Before we even heard of the coronavirus, the term ‘social distancing’ might have been just another unfamiliar phrase with a vague meaning to it.
Since the coronavirus (Covid-19) outbreak was declared a pandemic at the start of this year, however, social distancing has become the new buzz phrase. In fact, it is one of the key things we should be doing to stop the spread of the virus.
It took some time for us as adults to truly get our heads around social distancing and why we need to make it a part of our daily routine. So then how do we explain social distancing to our children, who can’t seem to understand why they can no longer roam around freely or play with their friends like they used to?
Explaining Social Distancing to Kids
At such a young age, it is natural for children to crave closeness and affection in their daily interactions. Since social distancing has become the new normal until the risk of contracting Covid-19 is under control, it is important to talk to your kids about what it is and why we are doing it.
To start off, you might want to try using alternative terms such as “physical distancing” instead. This will bring across the point that while we cannot be in close contact with our loved ones, it is still important to remain social and stay in touch.
When explaining the need for “physical distancing”, start with a general discussion on germs. For example:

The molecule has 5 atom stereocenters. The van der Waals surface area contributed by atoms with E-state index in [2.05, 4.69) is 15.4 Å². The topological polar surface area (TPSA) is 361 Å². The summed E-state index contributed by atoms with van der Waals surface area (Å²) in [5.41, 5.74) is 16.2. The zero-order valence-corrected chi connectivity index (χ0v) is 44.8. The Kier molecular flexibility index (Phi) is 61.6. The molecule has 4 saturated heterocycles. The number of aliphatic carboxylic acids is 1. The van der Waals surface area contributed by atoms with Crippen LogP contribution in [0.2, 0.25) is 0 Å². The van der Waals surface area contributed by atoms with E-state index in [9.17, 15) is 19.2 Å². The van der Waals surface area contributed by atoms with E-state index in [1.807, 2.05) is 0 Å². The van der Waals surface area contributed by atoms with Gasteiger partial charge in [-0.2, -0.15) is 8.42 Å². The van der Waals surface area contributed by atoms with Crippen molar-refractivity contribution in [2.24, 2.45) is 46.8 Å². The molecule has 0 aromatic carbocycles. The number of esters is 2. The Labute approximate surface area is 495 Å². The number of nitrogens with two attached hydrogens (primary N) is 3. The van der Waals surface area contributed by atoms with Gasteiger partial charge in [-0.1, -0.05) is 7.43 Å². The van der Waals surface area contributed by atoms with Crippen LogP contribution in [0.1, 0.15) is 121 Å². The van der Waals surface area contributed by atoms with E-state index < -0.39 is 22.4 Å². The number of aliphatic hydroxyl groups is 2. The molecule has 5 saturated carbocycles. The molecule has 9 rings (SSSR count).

While germs are so tiny that we cannot see them with our eyes, they can make us sick if they enter our bodies. And there are so many ways for them to do this – when we breathe them in or when we touch our nose, mouth or eyes with unwashed hands that might have handled items and surfaces that had not been cleaned earlier on. And this is why it is important to wash our hands frequently!
Along the way, your child might have questions to ask such as, “So how do we know if someone has germs or who to avoid?”
Do keep an open mind and try your best to address the questions in a caring and supportive way. You can explain to your child that sometimes, it’s hard to tell if a person has germs that make others sick, especially if they do not show any signs of being ill. That’s one reason why we’re all practicing “physical distancing” during this pandemic, and why doctors and scientists have advised us to stay away from most of the people in our lives to minimise the spread of germs via touching or coughing.
To keep the conversation on social distancing light and positive, you might want to tap on resources and materials that explain the situation through fun illustrations and age-appropriate narratives, such as the following videos that some of our preschool teachers have used during lessons.